Use of the ICF for clinical practice in speech-language pathology

from the International Journal of Speech-Language Pathology

The World Health Organization’s (WHO) International Classification of Functioning, Disability and Health (ICF) (WHO, 2001) states that one of its five possible applications is for clinical use. The ICF is both a conceptual framework and a classification system with a complex numerical coding system and operational definitions. Thus, the practical and useful application of the classification system for recording assessment results could prove difficult. However, an agreed upon clinical interpretation of the ICF by clinicians is essential for it to be able to communicate complex clinical assessments to other professionals, third party payers, administrators, health care policy makers, and the consumers of our services. The American Psychological Association and the World Health Organization are working on finalizing the Procedural Manual and Guide for the Standardized Application of the ICF: A Manual for Health Professionals. This Procedural Manual is being designed to provide health professionals with directions for clinical use of the ICF, including additional information about the clinical interpretation of each code, to facilitate reliable and valid clinical use of the ICF. This article addresses issues discussed in the Procedural Manual and a range of complex issues regarding the clinical use of the ICF by speech-language pathologists.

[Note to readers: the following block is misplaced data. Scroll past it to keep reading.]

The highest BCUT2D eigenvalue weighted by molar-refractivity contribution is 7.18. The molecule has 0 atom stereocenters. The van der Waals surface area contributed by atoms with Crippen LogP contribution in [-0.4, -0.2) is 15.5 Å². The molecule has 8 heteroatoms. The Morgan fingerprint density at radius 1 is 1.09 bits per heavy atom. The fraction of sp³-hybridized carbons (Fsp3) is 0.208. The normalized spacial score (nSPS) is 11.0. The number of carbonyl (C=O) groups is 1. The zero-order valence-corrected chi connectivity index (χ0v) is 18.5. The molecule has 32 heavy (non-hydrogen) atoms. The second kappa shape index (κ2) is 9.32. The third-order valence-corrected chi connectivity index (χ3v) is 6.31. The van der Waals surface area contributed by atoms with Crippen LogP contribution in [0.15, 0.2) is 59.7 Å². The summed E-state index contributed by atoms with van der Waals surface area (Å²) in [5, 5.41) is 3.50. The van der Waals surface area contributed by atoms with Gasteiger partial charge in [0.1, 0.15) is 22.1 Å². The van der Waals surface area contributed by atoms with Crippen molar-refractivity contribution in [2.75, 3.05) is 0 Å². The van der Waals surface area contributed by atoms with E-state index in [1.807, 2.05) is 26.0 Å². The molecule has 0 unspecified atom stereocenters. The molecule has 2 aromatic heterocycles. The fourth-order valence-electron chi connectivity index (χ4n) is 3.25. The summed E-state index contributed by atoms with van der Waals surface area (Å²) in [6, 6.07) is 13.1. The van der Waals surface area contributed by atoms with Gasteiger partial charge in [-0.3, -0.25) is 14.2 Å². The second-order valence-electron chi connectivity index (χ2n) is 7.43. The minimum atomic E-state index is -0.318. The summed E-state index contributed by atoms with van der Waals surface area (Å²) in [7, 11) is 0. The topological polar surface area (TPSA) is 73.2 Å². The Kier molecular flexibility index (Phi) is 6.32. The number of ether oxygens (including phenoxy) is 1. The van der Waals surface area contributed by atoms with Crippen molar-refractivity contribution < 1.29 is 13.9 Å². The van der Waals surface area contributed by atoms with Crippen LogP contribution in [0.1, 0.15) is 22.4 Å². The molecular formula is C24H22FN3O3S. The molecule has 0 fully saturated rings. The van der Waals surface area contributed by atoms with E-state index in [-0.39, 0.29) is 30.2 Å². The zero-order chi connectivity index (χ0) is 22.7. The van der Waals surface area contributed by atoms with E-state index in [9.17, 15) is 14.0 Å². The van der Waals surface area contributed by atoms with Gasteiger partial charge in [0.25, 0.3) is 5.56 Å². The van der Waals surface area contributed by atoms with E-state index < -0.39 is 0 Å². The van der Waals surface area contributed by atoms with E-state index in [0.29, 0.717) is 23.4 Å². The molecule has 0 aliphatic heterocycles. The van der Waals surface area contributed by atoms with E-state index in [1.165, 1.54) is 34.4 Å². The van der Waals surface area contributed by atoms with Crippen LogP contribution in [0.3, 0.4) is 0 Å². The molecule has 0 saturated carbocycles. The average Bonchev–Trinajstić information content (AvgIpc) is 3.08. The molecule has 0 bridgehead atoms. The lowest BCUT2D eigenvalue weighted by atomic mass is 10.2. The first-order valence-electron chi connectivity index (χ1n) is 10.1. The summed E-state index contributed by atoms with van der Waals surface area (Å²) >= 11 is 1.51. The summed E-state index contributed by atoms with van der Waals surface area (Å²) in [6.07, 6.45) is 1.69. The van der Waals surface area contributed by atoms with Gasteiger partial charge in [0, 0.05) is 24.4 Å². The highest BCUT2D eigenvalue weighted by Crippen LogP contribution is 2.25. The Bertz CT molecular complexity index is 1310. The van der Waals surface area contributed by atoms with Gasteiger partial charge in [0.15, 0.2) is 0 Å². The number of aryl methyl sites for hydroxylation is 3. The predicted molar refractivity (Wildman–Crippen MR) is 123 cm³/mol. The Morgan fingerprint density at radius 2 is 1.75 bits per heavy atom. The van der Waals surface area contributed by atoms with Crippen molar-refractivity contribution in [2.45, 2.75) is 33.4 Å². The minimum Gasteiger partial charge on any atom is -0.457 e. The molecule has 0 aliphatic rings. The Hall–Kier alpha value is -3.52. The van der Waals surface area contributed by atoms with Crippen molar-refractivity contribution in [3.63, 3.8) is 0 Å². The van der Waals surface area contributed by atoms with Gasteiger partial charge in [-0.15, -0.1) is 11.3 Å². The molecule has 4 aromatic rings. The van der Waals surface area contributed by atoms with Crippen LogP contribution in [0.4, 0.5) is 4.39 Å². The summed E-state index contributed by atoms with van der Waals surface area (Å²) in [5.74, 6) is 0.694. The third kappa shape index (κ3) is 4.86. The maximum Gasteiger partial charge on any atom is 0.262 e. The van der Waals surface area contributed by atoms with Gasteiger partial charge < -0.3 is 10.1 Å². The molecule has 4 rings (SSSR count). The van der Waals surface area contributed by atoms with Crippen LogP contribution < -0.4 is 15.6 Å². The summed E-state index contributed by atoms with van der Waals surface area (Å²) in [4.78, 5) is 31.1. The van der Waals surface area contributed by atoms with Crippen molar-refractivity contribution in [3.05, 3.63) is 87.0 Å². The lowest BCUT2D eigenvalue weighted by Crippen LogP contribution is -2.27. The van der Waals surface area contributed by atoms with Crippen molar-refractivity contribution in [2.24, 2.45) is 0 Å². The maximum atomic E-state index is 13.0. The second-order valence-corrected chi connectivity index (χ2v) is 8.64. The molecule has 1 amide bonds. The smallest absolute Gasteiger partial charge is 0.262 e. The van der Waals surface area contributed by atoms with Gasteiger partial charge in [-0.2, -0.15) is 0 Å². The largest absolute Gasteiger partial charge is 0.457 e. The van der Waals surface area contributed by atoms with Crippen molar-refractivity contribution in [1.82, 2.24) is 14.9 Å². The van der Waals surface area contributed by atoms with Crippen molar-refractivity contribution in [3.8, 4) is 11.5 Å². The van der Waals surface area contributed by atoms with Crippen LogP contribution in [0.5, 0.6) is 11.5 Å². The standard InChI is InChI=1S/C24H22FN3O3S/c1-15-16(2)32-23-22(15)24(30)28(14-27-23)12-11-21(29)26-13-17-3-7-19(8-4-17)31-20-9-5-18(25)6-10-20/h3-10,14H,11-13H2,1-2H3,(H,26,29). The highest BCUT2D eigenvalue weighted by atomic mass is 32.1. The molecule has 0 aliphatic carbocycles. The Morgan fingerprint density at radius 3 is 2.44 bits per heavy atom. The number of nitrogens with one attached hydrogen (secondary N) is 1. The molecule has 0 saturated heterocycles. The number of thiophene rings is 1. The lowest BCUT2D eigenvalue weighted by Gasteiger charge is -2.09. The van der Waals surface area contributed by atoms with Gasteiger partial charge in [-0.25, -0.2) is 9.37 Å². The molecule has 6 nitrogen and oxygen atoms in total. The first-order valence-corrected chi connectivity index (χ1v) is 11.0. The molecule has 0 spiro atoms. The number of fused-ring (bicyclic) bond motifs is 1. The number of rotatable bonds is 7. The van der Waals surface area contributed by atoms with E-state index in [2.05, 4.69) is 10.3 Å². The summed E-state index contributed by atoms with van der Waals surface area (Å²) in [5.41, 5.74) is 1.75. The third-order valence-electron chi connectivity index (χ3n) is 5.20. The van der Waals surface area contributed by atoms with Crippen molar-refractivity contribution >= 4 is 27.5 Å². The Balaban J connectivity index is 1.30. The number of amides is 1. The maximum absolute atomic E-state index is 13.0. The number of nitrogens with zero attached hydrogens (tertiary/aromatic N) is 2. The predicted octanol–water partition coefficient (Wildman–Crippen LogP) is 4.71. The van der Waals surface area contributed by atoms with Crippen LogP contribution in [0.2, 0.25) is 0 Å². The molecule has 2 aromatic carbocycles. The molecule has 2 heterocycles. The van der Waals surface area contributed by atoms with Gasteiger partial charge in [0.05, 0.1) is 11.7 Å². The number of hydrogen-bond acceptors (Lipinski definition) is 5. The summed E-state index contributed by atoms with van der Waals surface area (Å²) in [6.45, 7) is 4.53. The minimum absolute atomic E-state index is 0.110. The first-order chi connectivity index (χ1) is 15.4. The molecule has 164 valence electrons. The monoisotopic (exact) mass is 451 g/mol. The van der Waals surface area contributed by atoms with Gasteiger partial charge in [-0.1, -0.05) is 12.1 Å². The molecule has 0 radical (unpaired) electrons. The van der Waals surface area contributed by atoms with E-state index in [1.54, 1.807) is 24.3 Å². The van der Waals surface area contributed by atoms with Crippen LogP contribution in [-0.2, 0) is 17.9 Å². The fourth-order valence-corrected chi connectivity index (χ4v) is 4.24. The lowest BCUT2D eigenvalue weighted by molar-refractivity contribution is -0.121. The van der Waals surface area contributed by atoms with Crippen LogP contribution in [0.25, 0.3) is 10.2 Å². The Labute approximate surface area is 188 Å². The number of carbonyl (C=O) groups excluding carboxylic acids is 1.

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Housed at the internationally renowned Callier Center for Communication Disorders, Callier Library a branch facility of the McDermott Library at The University of Texas at Dallas.

Posted on January 15, 2008, in Uncategorized and tagged , , , . Bookmark the permalink. Leave a comment.

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